He’s investing $150 million in a Super PAC to get Congress to create a giant tax break for corporations holding $2.1 trillion in untaxed profits offshore
Washington, D.C. – Billionaire investor Carl Icahn and his investment firm could get a nearly $440 million tax break if his new Super PAC succeeds in its goal of winning a massive tax cut for multinational corporations holding $2.1 trillion in untaxed profits offshore. This estimate is based on Icahn’s 1% share of Apple stock alone; but his tax windfall could be even larger because Icahn appears to have additional significant investments in companies that have a large number of subsidiaries based in offshore tax havens.
Icahn recently pledged to invest $150 million to form a Super PAC focused on winning a steep cut in the tax rate that would be paid by multinational corporations upon the repatriation of $2.1 trillion in profits that they have booked offshore and that are untaxed in the United States. Specifically, Icahn said he will push Congress to pass “legislation for international tax reform as outlined in the framework put forth by Senators Charles Schumer and Robert Portman.”
A key feature of that framework is known as deemed repatriation, which would require corporations to pay a transition tax on their accumulated offshore profits, as part of an overhaul of the way U.S. corporate offshore profits are taxed. Icahn suggested that “[m]ost of these companies would be willing to pay a 5% to 10% incremental tax on this money upon bringing it back to the United States.”
Icahn ranks number 22 on the Forbes list of richest Americans with a $21.4 billion fortune.
“Carl Icahn’s Super PAC illustrates how the super wealthy are manipulating the political system for their own financial gain at the expense of other American taxpayers,” said Americans for Tax Fairness Executive Director Frank Clemente. “Icahn’s proposal will let some of the worst corporate tax dodgers off the hook for what they owe. Apple will reap the biggest tax break and Icahn, as one of Apple’s largest shareholders, will be handsomely rewarded. Billionaires do not need – nor do they deserve – such a windfall.”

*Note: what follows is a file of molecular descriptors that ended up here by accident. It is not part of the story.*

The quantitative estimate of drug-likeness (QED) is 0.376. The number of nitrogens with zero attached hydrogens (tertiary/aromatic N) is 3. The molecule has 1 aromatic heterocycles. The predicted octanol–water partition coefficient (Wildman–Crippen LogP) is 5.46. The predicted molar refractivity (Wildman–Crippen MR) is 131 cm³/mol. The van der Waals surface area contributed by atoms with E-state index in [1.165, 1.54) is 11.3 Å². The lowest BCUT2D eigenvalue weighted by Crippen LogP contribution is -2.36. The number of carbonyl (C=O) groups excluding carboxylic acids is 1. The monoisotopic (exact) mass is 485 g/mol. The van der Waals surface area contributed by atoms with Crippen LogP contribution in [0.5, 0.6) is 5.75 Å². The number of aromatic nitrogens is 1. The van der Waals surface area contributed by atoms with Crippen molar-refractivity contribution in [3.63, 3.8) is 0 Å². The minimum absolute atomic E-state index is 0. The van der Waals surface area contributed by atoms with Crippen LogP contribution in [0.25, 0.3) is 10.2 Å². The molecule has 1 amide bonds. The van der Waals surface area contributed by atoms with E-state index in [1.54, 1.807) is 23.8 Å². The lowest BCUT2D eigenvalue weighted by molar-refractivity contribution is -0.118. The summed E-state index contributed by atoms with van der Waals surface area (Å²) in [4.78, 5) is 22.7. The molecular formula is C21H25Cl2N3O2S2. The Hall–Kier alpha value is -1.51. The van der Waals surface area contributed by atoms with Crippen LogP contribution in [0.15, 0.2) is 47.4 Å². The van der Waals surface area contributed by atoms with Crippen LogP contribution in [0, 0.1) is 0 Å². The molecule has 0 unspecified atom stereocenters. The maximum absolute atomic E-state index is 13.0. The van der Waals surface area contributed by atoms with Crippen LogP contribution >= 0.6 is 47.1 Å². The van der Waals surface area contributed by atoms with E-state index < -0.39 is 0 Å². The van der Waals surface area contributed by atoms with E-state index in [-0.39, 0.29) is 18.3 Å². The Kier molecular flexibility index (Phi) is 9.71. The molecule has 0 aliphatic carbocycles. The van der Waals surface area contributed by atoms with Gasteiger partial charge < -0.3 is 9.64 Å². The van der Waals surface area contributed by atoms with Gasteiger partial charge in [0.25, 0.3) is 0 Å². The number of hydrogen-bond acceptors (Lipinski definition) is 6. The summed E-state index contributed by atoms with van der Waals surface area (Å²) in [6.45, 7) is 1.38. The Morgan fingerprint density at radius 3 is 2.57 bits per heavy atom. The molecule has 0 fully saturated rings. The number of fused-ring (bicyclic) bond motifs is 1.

Icahn’s goal is to require U.S. multinationals to pay a small repatriation tax on the $2.1 trillion in profits they have booked offshore. This would represent a huge tax break from the 35% corporate tax rate they now owe upon repatriation, less any foreign taxes paid. U.S. multinationals owe up to $600 billion in U.S. taxes on these offshore profits, according to Citizens for Tax Justice.
Apple alone has nearly 9% of the $2.1 trillion of offshore profits, or $181 billion. It owes about $59 billion in taxes on those profits, assuming a 35% tax rate minus the 2.3% that Apple has paid in taxes to foreign governments, virtually all tax havens, according to Citizens for Tax Justice.
Carl Icahn and his investment firm owned $6.3 billion worth of Apple shares, 0.96% of all stock in the company, as of October 26, 2015. If, as Icahn proposes, Apple and other corporations pay only a 5% or a 10% tax rate on their offshore profits, Icahn could save between $244 million (10% tax rate) and $439 million (5% tax rate) on taxes that would be owed on his share of Apple profits that were repatriated and paid as dividends. A spreadsheet showing the calculations can be found here. Estimates are based on: